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Royal Borough of Kensington & Chelsea (18 016 680)

Category : Transport and highways > Parking and other penalties

Decision : Closed after initial enquiries

Decision date : 29 Mar 2019

The Ombudsman's final decision:

Summary: The Ombudsman will not investigate this complaint that the Council should revoke a Penalty Charge Notice because it did not give the complainant a 10-minute grace period before issuing the notice. This is because it is reasonable to expect the complainant to have requested a review of the Traffic Enforcement Centre’s decision not to allow his late witness statement.

The complaint

  1. The complainant, whom I refer to as Mr B, says the Council should revoke the Penalty Charge Notice (PCN) he received for parking his scooter in a loading restriction area, as it did not allow him a 10-minute grace period.

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The Ombudsman’s role and powers

  1. The Local Government Act 1974 sets out our powers but also imposes restrictions on what we can investigate.
  2. The law says we cannot normally investigate a complaint when someone can appeal, or could have appealed, to a tribunal. However, we may decide to investigate if we consider it would be unreasonable to expect the person to appeal, or have appealed. (Local Government Act 1974, section 26(6)(a), as amended)
  3. London Tribunals (previously known as the Parking and Traffic Appeals Service) considers parking and moving traffic offence appeals for London.
  4. We provide a free service, but must use public money carefully. So we may also decide not to start or continue with an investigation if we believe there is, or was, another body better placed to consider this complaint. (Local Government Act 1974, section 24A(6), as amended)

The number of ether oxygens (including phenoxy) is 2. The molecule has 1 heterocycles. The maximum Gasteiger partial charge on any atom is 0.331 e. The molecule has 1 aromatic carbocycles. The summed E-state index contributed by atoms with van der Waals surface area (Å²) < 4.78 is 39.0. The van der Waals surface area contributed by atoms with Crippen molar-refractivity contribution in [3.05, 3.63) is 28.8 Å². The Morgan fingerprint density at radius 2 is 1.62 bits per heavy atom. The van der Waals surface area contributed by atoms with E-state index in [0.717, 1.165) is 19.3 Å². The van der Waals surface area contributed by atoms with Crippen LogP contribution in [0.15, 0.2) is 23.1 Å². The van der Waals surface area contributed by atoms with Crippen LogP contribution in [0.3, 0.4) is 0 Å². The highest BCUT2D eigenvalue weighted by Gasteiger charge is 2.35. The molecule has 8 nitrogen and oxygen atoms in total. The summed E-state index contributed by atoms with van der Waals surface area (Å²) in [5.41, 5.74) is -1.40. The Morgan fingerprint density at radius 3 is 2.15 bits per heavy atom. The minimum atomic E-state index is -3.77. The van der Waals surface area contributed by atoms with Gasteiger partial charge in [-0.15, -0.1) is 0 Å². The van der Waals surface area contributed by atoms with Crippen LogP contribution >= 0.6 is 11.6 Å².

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How I considered this complaint

  1. I have considered:
    • Mr B’s letters of complaint to the Ombudsman;
    • The Council’s letter to Mr B dated 17 January 2019.
  2. I also gave Mr B the opportunity to comment on a draft version of this statement.

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What I found

  1. The law sets out a clear and free appeal route for motorists who want to challenge a PCN. It also includes safeguards if something goes wrong during this process. For example, if a motorist does not receive a PCN and is unaware of it until enforcement agents make contact, they can make a late witness statement to the Traffic Enforcement Centre (TEC) at Northampton County Court. If the TEC accepts the late witness statement, it can order a council to reissue the notice to owner and cancel the charge certificate and order for recovery. This reinstates a motorist’s right of appeal against the PCN. The Ombudsman would normally expect a person to then use this right of appeal if they want to challenge the PCN.
  2. As I understand it, Mr B submitted a late witness statement, but the TEC rejected it. The Ombudsman cannot challenge the court’s decision. If Mr B did not agree with the TEC’s decision, he could have applied for a review by a district judge. Mr B paid the parking fine instead.
  3. While there is a fee for making an application to the district judge, it is reasonable to expect Mr B to have taken this action. This is because the district judge could have ordered the process to be taken back to an earlier stage, reinstating any right of appeal against the PCN. The district judge was better placed than the Ombudsman to reinstate the right of appeal to London Tribunals.

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Final decision

  1. The Ombudsman will not investigate Mr B’s complaint. This is because it is reasonable to expect Mr B to have asked the district judge to review the TEC’s decision not to allow his late witness statement.

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Investigator's decision on behalf of the Ombudsman

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